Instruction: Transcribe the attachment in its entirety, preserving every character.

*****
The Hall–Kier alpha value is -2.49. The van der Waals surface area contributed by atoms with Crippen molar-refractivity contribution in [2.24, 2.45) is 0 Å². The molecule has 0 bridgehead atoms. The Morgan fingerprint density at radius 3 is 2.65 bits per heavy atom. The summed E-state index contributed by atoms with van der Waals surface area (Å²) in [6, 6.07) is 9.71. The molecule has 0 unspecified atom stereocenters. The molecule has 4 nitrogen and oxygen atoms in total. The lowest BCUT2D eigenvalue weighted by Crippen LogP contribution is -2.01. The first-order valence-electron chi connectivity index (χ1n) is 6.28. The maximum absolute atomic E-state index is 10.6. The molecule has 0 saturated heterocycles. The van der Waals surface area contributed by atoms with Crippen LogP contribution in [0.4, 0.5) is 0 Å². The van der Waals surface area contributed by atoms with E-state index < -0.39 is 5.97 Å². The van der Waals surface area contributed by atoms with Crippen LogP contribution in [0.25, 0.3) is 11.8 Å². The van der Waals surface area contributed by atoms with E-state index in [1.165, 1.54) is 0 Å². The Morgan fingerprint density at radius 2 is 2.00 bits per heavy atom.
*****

The Hall–Kier alpha value is -2.49. The van der Waals surface area contributed by atoms with Crippen molar-refractivity contribution in [2.24, 2.45) is 0 Å². The molecule has 0 bridgehead atoms. The Morgan fingerprint density at radius 3 is 2.65 bits per heavy atom. The summed E-state index contributed by atoms with van der Waals surface area (Å²) in [6, 6.07) is 9.71. The molecule has 0 unspecified atom stereocenters. The molecule has 4 nitrogen and oxygen atoms in total. The lowest BCUT2D eigenvalue weighted by Crippen LogP contribution is -2.01. The first-order valence-electron chi connectivity index (χ1n) is 6.28. The maximum absolute atomic E-state index is 10.6. The molecule has 0 saturated heterocycles. The van der Waals surface area contributed by atoms with Crippen LogP contribution in [0.4, 0.5) is 0 Å². The van der Waals surface area contributed by atoms with E-state index < -0.39 is 5.97 Å². The van der Waals surface area contributed by atoms with Crippen LogP contribution in [0.25, 0.3) is 11.8 Å². The van der Waals surface area contributed by atoms with E-state index in [1.165, 1.54) is 0 Å². The Morgan fingerprint density at radius 2 is 2.00 bits per heavy atom.